Dengue Fever is anything but your average indie-rock combo. Based in Los Angeles, the exotic six-piece outfit is fronted by Chhom Nimol, who sings in her native Cambodian dialect, backed by guitarist Zac Holtzman, his brother Ethan (keyboards), Senon Williams (bass), David Ralicke (horns) and Paul Smith (drums). Some photos of the boys in the band from their three previous albums look like they’ve come from Homeland Security’s no-fly list. In reality, Dengue Fever may be the best U.S. cultural ambassadors to Southeast Asia since the glory days of jazz stars Louis Armstrong, Duke Ellington and John Coltrane 50 years ago. The band’s “new” album, Dengue Fever Presents Electric Cambodia (Minky), spotlights vintage performances by its favorite Cambodian artists from the late ’60s/early ’70s. Dengue Fever will be guest editing magnetmagazine.com all week. Read our Q&A with them.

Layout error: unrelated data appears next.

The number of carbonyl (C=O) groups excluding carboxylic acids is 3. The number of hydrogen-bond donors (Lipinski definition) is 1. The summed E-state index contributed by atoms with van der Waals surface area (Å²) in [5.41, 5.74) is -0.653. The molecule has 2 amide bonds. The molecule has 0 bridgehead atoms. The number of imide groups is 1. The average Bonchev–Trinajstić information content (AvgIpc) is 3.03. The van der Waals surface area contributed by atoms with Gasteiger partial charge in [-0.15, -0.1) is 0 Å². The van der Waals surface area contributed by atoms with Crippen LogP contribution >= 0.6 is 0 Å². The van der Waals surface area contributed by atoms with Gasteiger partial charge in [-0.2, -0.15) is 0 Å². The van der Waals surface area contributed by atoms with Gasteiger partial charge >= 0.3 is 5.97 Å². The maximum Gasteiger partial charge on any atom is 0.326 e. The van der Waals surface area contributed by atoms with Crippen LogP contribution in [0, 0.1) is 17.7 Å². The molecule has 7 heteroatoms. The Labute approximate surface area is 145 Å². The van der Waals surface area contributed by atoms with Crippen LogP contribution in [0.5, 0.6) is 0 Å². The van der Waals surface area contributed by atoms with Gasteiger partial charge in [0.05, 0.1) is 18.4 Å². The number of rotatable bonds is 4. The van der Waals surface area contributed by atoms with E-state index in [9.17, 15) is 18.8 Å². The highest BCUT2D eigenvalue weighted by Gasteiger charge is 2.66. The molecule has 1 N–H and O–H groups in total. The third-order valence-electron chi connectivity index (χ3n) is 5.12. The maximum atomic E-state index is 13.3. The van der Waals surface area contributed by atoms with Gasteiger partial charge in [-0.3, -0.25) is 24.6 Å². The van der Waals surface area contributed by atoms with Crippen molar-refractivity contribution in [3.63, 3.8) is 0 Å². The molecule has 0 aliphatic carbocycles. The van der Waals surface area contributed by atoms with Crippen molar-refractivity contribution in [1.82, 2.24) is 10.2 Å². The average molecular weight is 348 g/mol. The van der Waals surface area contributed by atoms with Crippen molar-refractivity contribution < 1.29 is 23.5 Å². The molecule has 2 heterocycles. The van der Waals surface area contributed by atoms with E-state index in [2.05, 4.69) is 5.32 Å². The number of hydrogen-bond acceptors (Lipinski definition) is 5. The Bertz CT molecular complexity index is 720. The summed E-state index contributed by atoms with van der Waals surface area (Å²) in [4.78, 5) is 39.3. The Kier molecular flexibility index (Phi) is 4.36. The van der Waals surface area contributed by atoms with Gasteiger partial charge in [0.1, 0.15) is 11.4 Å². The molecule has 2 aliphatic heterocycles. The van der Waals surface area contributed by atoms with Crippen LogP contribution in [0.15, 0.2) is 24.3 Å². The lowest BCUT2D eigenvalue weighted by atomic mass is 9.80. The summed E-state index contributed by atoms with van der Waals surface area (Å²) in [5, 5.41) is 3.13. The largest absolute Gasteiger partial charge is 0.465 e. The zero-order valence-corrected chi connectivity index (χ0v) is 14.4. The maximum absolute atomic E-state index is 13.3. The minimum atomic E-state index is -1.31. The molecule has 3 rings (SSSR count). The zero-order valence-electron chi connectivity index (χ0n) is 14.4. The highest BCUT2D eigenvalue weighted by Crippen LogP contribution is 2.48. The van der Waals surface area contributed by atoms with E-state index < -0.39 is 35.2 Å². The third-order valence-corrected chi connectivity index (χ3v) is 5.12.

Paul Smith: These little salty dried plums are definitely one of the stranger snacks out there. Saladitos are found in both Chinese and Mexican markets, not to mention most ice-cream trucks, and they are a token of my childhood. I used to use my whole allowance to buy four packs of these little gems, and although I no longer get an allowance, I can still eat quite a few in one sitting. Most people make crazy sour faces when attempting to eat them, which is fun to watch. I must get some kind of macho rush out of being able to power through them without the involuntary facial movements. Try them some time. I dare you.
Video after the jump.